|The Dreidel Players: Elena Flevora|
There are four letters on the dreydel. נ - Nun, ג - Gimel, ה - Hay, and שׁ - Shin - These letters stand for "Nes Gadol Haya Sham" - "A great miracle happened there".
[In Eretz Yisrael it is a פ - Peh instead of the Shin: A great miracle happened here.]
The four letters stand for:
a) the four parts of man - Nefesh [soul], Guf [body], Seichel [intellect], HaKol [all the rest].
b) the four foundations of the world - fire, water, wind and earth
c) the four nations that put us in exile - Egypt, Persia, Greece and Rome. The four letters on the dreydel have the gematria of Moshiach . This is also the gematria of Hashem is King etc. Chanukah is the season when the possibility exists for the light of Mashiach to burst forth. Then, man and the world will be restored to harmonious relationship and the last and most bitter exile of Rome will draw to a to a close, and we will see the fulfillment of the verse that Hashem will be King forever. [Bnei Yissaschar]
Chanukah and Purim have much in common. They are two holidays which will enjoy an exalted status when Mashiach comes. They were celebrations which were decreed by the Rabbis to commemorate events that took place in their time. Since the faith of the Jewish people were instrumental in bringing these holidays about, the Holidays of the Torah will pale in comparison to them, like a flashlight shining on a sunny day.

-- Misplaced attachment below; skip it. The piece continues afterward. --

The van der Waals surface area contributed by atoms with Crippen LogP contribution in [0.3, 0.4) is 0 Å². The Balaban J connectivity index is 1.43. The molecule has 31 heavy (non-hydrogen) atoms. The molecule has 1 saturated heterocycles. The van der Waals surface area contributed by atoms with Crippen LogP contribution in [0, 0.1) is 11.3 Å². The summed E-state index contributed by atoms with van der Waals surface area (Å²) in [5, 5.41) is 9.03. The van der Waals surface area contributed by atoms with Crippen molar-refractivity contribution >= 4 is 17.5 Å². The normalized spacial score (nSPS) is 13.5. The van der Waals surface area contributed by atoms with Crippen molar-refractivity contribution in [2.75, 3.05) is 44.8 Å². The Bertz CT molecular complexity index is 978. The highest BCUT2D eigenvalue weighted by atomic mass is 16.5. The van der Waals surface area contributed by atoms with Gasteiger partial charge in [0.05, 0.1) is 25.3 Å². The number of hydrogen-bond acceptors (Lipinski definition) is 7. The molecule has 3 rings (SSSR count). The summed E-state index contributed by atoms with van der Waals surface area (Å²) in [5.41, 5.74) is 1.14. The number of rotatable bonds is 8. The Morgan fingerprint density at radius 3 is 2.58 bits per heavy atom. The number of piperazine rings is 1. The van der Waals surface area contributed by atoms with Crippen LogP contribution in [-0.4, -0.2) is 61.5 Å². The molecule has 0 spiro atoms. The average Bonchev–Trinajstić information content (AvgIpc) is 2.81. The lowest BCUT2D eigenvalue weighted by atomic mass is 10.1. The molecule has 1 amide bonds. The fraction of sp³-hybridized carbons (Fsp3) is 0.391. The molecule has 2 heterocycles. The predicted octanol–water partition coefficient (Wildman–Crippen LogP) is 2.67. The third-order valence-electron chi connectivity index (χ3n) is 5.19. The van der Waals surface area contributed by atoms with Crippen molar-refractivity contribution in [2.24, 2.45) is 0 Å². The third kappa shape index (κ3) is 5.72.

Both days have their special instrument. Purim the gregger, Chanukah the dreydel. Their use is indicative of the nature of the holiday.
Purim's gregger we hold from below to symbolize that the great Teshuva on the Jews provided an initiative from below which caused the divine initiative to bring about the miracle.
On Chanukah we use a dreydel which we hold from above to symbolize that the principle initiative for the miracle came from above, and our actions brought it to fruition.